Some themes at play in Torture and Eucharist  

The distinction between state and society is important throughout Torture and Eucharist. So also is the separation of politics and religion. In the imagination of the state, both society and religion are areas of conflict, from which the state “saves” us. The state appropriates all legitimate use of violence to itself. It’s a common theme today, but Cavanaugh questions “this imagination of a prior conflict from which the state saves us.” (p. 8)  

Liturgy is another theme important for Cavanaugh. He calls torture a perverted liturgy. Torture is a sign and realization of the state’s power. The perverted liturgy of torture organizes bodies   

… into a collective performance, not of true community, but of an atomized aggregate of mutually suspicious individuals.” (p. 12)  

Cavanaugh criticizes the idea that reduces the Church’s liturgy to signs of grace already active in the world. There is a kind of counter-politics at play in the liturgy, especially the Eucharist. The Eucharist is sign but also reality of God’s grace in the world. It is “true politics,” “the public performance of the true eschatological City of God in the midst of another City which is passing away.” (p. 14)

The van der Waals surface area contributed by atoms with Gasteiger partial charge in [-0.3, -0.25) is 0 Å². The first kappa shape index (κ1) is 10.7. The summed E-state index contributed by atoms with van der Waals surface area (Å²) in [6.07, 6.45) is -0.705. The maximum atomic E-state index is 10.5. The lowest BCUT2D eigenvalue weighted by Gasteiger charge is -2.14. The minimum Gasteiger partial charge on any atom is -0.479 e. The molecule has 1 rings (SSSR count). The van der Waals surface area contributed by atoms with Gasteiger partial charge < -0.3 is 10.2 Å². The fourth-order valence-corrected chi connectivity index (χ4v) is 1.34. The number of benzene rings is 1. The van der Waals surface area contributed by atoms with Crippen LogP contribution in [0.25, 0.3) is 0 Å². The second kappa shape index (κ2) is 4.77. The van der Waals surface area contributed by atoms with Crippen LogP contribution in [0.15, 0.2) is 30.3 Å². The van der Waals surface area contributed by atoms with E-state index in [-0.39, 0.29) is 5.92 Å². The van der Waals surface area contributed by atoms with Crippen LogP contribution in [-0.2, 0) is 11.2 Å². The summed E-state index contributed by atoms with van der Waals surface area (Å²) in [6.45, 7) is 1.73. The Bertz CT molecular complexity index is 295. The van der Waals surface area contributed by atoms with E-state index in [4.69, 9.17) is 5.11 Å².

Concluding the Introduction  

Cavanaugh describes two difficulties in writing Torture and Eucharist. The first is the difficult task of the attempt by an outsider to let Chilean voices speak. The second is the difficulty of knowing how and whether to make generalizations from the Chileans’ experience.   

The events in this book happened in Chile in the 1970’s and 80’s. The danger is for North Americans to breathe a sigh of relief: “Thank Goodness, that doesn’t happen here.” But when it comes to torture, the leaders of the “free” world are not innocent. More than that, “even where torture is absent the power of modern states is often predicated on the same control of bodies and individualization of the citizenry at which torture aims.” (p. 15)  

For me the importance of Torture and Eucharist is in the way it expands the notion of body. There are social as well as individual bodies. The focus on body adds new and counter-cultural meaning to Church and Eucharist.  That will become clear in the posts to follow.

Image credit: via Google Images